There will be a response: What we’ve learned from Anita Hill
“Even in our pain, we can take comfort in knowing that there will be an institutional response. There will be a community response, and that it will reverberate throughout this country.”
-Anita Hill, at YW Boston’s 150th Celebration Gala in 2016
In late July 2018, Christine Blasey Ford sent a confidential letter to Senator Dianne Feinstein alleging that Supreme Court nominee Brett Kavanaugh sexually assaulted her when they both were in high school. On September 16, 2018, after news of the letter became widely reported, Blasey Ford came out as the author. Twenty-seven years earlier, in July 1991, Senator Ted Kennedy’s office learned about a rumor that a woman, Anita Hill, claimed to have been sexually harassed by Supreme Court nominee Clarence Thomas. On October 7, 1991, Anita Hill held a press conference to address her accusations, which had broken to the media five days earlier.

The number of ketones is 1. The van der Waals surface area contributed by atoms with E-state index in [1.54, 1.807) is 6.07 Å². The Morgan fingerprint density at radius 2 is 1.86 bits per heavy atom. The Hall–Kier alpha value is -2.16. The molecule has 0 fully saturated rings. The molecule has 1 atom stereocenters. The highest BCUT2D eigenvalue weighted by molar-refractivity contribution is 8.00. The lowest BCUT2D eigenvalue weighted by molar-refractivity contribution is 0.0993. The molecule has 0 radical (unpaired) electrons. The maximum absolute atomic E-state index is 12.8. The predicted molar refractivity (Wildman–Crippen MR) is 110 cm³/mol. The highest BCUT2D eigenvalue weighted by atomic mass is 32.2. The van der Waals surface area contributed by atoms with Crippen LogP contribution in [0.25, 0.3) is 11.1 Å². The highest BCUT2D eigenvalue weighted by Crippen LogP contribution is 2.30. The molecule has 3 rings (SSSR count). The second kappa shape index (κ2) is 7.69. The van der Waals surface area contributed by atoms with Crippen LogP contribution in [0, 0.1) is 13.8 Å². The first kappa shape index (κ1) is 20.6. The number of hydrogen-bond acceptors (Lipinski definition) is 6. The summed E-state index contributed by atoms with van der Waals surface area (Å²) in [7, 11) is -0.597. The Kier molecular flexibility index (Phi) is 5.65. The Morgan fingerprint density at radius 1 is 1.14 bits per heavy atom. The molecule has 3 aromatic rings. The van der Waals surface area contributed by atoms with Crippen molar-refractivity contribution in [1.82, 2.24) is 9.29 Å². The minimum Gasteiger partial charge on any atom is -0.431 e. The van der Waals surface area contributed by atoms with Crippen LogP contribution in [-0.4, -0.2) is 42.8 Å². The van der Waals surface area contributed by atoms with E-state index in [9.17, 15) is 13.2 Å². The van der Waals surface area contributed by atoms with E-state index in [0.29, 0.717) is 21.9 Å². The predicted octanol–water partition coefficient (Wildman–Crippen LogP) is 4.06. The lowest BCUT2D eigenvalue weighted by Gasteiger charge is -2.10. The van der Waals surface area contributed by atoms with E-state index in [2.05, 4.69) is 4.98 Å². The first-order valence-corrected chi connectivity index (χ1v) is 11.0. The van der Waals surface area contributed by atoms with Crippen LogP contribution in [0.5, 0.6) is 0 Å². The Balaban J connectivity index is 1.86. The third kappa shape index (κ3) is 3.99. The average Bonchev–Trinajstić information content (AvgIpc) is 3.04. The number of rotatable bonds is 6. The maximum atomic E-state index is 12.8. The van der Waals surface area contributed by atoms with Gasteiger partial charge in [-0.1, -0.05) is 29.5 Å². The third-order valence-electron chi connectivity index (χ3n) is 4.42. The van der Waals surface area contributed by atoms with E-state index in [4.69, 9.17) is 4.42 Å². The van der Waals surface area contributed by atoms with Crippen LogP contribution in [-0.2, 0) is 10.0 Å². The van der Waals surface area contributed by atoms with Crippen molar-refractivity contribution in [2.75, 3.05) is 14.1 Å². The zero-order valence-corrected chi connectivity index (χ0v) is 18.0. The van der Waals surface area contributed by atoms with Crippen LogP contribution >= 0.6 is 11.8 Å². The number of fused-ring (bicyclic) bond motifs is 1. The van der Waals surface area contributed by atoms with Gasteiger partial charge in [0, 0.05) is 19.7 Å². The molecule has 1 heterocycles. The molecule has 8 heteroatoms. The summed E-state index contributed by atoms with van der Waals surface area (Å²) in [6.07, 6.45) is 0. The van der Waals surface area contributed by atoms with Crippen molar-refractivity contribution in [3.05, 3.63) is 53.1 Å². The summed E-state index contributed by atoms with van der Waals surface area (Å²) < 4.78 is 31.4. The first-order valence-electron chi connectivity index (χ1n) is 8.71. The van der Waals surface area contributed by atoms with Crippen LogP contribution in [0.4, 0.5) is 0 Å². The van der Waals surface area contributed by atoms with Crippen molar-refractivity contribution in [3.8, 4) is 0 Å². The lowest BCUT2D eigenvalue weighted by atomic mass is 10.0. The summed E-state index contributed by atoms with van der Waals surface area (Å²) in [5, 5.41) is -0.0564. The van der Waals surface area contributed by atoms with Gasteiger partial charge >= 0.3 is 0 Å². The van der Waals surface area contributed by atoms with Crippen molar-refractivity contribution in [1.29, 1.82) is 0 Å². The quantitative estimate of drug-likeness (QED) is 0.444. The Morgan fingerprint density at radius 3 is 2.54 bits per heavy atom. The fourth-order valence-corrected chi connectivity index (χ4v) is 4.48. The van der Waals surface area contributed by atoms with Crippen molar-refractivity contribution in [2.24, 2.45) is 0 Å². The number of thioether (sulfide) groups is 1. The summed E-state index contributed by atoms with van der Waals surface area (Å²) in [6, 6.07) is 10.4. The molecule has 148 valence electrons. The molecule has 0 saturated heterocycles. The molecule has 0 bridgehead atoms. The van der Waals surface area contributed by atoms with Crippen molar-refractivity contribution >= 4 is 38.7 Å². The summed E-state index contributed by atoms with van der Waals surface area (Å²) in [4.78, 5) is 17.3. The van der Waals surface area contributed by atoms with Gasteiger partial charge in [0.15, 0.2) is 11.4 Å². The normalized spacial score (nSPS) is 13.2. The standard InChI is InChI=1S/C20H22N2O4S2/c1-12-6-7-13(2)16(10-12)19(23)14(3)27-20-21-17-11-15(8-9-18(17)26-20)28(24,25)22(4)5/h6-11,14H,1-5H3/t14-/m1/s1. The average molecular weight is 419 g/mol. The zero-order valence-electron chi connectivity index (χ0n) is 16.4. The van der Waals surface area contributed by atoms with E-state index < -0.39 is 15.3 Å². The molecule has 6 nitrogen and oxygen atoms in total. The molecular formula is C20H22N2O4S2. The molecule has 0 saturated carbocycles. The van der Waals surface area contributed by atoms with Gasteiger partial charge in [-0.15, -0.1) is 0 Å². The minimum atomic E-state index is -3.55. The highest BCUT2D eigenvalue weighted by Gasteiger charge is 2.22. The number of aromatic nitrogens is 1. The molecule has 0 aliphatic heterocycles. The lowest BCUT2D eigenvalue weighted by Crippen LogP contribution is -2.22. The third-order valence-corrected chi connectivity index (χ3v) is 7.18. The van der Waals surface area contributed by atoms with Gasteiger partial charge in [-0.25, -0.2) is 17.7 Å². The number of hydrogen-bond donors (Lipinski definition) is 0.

The Senate Judiciary Committee failed Hill. Less than a week after she testified about Judge Thomas’s sexual harassment in the workplace, the Senate confirmed his appointment to the Supreme Court.
At YW Boston’s 2016 Gala, Anita Hill stated “There will be a community response, and it will reverberate throughout the country,” following Brock Turner’s sentencing and the Pulse Nightclub Shooting of 2016. She seems to speak from experience, having witnessed the response to her testimony in 1991.
At first, the response was hostile. The Senate Judiciary Committee refused to accept her testimony as evidence that Judge Thomas was not fit for the Supreme Court. On October 15, after her testimony, a New York Times/CBS Poll found that twice as many Americans polled believed Judge Thomas, as compared to Professor Hill. Polls found that support for Judge Thomas was strongest among African Americans, with 70% backing his nomination.